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Feature: Lapua Team Shooter Karl Olsson

Karl Olsson (SWE), Team Lapua member and 300 m World Record holder: “You can make the perfect preparations but if your mind is not there on that given day you don’t stand a chance.”

“I’m originally from a small town in the south of Sweden and growing up there, the shooting club was strong. I think most kids in town tried air rifle at some time. I was never a talent but enjoyed the atmosphere and the people in the club. We had a lot of fun traveling to competitions all over the country. Focus back then was mostly on our national style 300 meter shooting caliber 6,5×55. That focus later switched to the ISSF events on 10 and 50 meter but in the last few years I have once again discovered the joy of 300 meter shooting. My favorite Lapua ammunition is without a doubt the Lapua Scenar 6 mm BR. No matter which batch I pick I know I can trust the ammo in any weather condition. It has given me a lot of self-confidence.

Coming back to 300 meter shooting around 2015, I was really struggling with the standard rifle 3×20 event. Slowly I started to understand what it was all about and learned to master the heavier trigger and the limited adjustment possibilities of the rifle. That journey has been a lot of fun and it is an indescribable feeling to fight for medals in big championships with all the stress and adrenaline it brings. Making competition memories with your team mates is something I wish for any competitive shooter. At last year’s European championship Sweden had a strong prone team with Johan Gustafsson, Per Sandberg and me. Prone is always a close match and the competition is tough. We were four points down before I stepped in to the competition as the last shooter. It was just one of those days when everything came together. Shooting a perfect score of 600 and helping my team break the 18 year old World Record was pretty cool.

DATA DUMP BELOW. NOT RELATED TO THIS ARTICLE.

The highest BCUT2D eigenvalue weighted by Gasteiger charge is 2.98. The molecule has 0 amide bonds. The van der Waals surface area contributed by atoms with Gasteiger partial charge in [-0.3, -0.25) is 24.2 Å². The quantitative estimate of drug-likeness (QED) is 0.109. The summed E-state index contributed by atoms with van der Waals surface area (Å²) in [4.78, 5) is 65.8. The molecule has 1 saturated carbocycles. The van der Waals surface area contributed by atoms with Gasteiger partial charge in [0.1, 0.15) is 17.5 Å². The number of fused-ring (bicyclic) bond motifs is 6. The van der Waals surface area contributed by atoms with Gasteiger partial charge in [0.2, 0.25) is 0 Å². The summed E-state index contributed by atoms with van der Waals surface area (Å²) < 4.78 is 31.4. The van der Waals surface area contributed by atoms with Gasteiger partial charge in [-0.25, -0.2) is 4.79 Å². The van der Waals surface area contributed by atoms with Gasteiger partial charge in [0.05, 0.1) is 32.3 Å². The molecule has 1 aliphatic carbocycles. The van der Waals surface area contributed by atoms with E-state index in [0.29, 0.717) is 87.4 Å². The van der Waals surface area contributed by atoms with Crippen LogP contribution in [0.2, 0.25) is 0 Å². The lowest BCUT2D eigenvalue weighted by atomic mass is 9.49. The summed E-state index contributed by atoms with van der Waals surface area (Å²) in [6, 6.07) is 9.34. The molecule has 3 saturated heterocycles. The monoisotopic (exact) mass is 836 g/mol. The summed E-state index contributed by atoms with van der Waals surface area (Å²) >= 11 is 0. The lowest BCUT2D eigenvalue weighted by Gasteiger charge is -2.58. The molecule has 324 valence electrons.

I think most competitive shooters have been multiple world champions back home in a safe training environment. But competitive shooting is all about winning medals when it counts. What it comes down to besides perfect equipment and body control is mind control. You can make the perfect preparations but if your mind is not there on that given day you don’t stand a chance. My tip for someone aspiring to be a top competitive shooter is: Be a team player. Learn from other shooters, share your own thoughts and experiences and make sure to have a lot of fun. After all, it is just a sport.”